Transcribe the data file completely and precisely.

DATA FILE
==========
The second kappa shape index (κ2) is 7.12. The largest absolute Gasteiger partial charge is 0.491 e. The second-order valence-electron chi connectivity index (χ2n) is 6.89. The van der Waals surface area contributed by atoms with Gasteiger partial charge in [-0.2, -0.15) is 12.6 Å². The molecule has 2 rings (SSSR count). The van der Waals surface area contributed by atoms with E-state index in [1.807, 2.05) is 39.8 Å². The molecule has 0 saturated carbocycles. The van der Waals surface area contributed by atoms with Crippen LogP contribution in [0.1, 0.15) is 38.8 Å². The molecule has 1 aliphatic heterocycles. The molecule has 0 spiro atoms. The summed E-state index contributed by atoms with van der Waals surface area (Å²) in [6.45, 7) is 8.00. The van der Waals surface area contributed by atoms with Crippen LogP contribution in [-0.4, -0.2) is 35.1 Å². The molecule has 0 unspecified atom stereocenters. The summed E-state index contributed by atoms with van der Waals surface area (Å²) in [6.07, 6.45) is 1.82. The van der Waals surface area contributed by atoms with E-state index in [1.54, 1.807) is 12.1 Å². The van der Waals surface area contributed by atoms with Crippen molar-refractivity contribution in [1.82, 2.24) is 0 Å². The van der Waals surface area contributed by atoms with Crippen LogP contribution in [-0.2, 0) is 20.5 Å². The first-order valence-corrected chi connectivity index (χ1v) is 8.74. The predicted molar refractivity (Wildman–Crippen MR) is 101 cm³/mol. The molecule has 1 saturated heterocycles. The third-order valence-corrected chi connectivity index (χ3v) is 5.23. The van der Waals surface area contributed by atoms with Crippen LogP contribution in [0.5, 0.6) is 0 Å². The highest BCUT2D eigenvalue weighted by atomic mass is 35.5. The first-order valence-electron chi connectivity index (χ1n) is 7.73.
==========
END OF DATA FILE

The second kappa shape index (κ2) is 7.12. The largest absolute Gasteiger partial charge is 0.491 e. The second-order valence-electron chi connectivity index (χ2n) is 6.89. The van der Waals surface area contributed by atoms with Gasteiger partial charge in [-0.2, -0.15) is 12.6 Å². The molecule has 2 rings (SSSR count). The van der Waals surface area contributed by atoms with E-state index in [1.807, 2.05) is 39.8 Å². The molecule has 0 saturated carbocycles. The van der Waals surface area contributed by atoms with Crippen LogP contribution in [0.1, 0.15) is 38.8 Å². The molecule has 1 aliphatic heterocycles. The molecule has 0 spiro atoms. The summed E-state index contributed by atoms with van der Waals surface area (Å²) in [6.45, 7) is 8.00. The van der Waals surface area contributed by atoms with Crippen LogP contribution in [-0.4, -0.2) is 35.1 Å². The molecule has 0 unspecified atom stereocenters. The summed E-state index contributed by atoms with van der Waals surface area (Å²) in [6.07, 6.45) is 1.82. The van der Waals surface area contributed by atoms with E-state index in [1.54, 1.807) is 12.1 Å². The van der Waals surface area contributed by atoms with Crippen molar-refractivity contribution in [1.82, 2.24) is 0 Å². The van der Waals surface area contributed by atoms with Crippen LogP contribution in [-0.2, 0) is 20.5 Å². The first-order valence-corrected chi connectivity index (χ1v) is 8.74. The predicted molar refractivity (Wildman–Crippen MR) is 101 cm³/mol. The molecule has 1 saturated heterocycles. The third-order valence-corrected chi connectivity index (χ3v) is 5.23. The van der Waals surface area contributed by atoms with Crippen LogP contribution in [0.5, 0.6) is 0 Å². The highest BCUT2D eigenvalue weighted by atomic mass is 35.5. The first-order valence-electron chi connectivity index (χ1n) is 7.73.